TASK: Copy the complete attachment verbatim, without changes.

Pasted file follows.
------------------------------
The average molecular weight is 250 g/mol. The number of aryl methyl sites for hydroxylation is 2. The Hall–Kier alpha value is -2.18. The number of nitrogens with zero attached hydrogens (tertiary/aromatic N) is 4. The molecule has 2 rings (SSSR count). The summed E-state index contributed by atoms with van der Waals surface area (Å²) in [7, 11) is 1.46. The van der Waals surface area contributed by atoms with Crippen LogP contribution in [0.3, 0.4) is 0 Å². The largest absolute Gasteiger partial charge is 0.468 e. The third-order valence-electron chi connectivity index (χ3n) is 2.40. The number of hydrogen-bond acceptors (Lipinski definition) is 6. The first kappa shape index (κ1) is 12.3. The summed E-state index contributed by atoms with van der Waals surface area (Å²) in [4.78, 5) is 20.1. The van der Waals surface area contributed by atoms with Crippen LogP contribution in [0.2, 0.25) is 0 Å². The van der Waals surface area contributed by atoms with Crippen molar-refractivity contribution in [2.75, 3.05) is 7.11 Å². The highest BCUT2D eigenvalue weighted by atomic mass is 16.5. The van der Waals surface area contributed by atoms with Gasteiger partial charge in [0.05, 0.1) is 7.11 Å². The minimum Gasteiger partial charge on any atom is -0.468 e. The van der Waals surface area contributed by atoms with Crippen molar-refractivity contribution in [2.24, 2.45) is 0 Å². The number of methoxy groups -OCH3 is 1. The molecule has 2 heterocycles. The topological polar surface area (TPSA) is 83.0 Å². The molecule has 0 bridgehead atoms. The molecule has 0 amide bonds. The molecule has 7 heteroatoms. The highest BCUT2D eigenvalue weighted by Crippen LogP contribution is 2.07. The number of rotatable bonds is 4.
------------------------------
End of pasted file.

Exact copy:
The average molecular weight is 250 g/mol. The number of aryl methyl sites for hydroxylation is 2. The Hall–Kier alpha value is -2.18. The number of nitrogens with zero attached hydrogens (tertiary/aromatic N) is 4. The molecule has 2 rings (SSSR count). The summed E-state index contributed by atoms with van der Waals surface area (Å²) in [7, 11) is 1.46. The van der Waals surface area contributed by atoms with Crippen LogP contribution in [0.3, 0.4) is 0 Å². The largest absolute Gasteiger partial charge is 0.468 e. The third-order valence-electron chi connectivity index (χ3n) is 2.40. The number of hydrogen-bond acceptors (Lipinski definition) is 6. The first kappa shape index (κ1) is 12.3. The summed E-state index contributed by atoms with van der Waals surface area (Å²) in [4.78, 5) is 20.1. The van der Waals surface area contributed by atoms with Crippen LogP contribution in [0.2, 0.25) is 0 Å². The van der Waals surface area contributed by atoms with Crippen molar-refractivity contribution in [2.75, 3.05) is 7.11 Å². The highest BCUT2D eigenvalue weighted by atomic mass is 16.5. The van der Waals surface area contributed by atoms with Gasteiger partial charge in [0.05, 0.1) is 7.11 Å². The minimum Gasteiger partial charge on any atom is -0.468 e. The van der Waals surface area contributed by atoms with Crippen molar-refractivity contribution in [2.24, 2.45) is 0 Å². The number of methoxy groups -OCH3 is 1. The molecule has 2 heterocycles. The topological polar surface area (TPSA) is 83.0 Å². The molecule has 0 bridgehead atoms. The molecule has 0 amide bonds. The molecule has 7 heteroatoms. The highest BCUT2D eigenvalue weighted by Crippen LogP contribution is 2.07. The number of rotatable bonds is 4.